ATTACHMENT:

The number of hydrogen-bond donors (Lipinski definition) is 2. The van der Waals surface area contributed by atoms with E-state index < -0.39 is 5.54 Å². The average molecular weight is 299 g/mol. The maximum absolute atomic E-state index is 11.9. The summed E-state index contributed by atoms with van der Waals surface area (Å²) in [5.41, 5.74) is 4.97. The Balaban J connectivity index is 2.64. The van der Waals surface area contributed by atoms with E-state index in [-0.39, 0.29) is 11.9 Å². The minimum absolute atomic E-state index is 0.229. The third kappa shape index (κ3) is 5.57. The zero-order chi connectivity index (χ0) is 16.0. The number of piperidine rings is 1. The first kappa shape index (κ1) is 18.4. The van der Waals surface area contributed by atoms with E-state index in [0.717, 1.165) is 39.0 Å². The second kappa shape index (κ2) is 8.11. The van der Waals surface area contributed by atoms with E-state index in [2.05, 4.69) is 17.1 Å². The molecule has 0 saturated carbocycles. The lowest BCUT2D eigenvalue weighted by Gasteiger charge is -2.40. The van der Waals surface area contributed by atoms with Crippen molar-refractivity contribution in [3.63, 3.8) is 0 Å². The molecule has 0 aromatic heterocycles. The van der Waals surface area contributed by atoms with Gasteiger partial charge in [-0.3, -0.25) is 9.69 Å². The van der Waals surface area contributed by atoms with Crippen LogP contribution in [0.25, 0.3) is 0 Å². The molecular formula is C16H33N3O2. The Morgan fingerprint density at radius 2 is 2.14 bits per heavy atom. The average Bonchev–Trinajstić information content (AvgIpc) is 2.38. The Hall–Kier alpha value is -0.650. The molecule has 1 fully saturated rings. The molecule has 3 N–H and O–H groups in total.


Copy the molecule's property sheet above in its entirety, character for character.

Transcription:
The number of hydrogen-bond donors (Lipinski definition) is 2. The van der Waals surface area contributed by atoms with E-state index < -0.39 is 5.54 Å². The average molecular weight is 299 g/mol. The maximum absolute atomic E-state index is 11.9. The summed E-state index contributed by atoms with van der Waals surface area (Å²) in [5.41, 5.74) is 4.97. The Balaban J connectivity index is 2.64. The van der Waals surface area contributed by atoms with E-state index in [-0.39, 0.29) is 11.9 Å². The minimum absolute atomic E-state index is 0.229. The third kappa shape index (κ3) is 5.57. The zero-order chi connectivity index (χ0) is 16.0. The number of piperidine rings is 1. The first kappa shape index (κ1) is 18.4. The van der Waals surface area contributed by atoms with E-state index in [0.717, 1.165) is 39.0 Å². The second kappa shape index (κ2) is 8.11. The van der Waals surface area contributed by atoms with E-state index in [2.05, 4.69) is 17.1 Å². The molecule has 0 saturated carbocycles. The lowest BCUT2D eigenvalue weighted by Gasteiger charge is -2.40. The van der Waals surface area contributed by atoms with Crippen molar-refractivity contribution in [3.63, 3.8) is 0 Å². The molecule has 0 aromatic heterocycles. The van der Waals surface area contributed by atoms with Gasteiger partial charge in [-0.3, -0.25) is 9.69 Å². The van der Waals surface area contributed by atoms with Crippen LogP contribution in [0.25, 0.3) is 0 Å². The molecular formula is C16H33N3O2. The Morgan fingerprint density at radius 2 is 2.14 bits per heavy atom. The average Bonchev–Trinajstić information content (AvgIpc) is 2.38. The Hall–Kier alpha value is -0.650. The molecule has 1 fully saturated rings. The molecule has 3 N–H and O–H groups in total.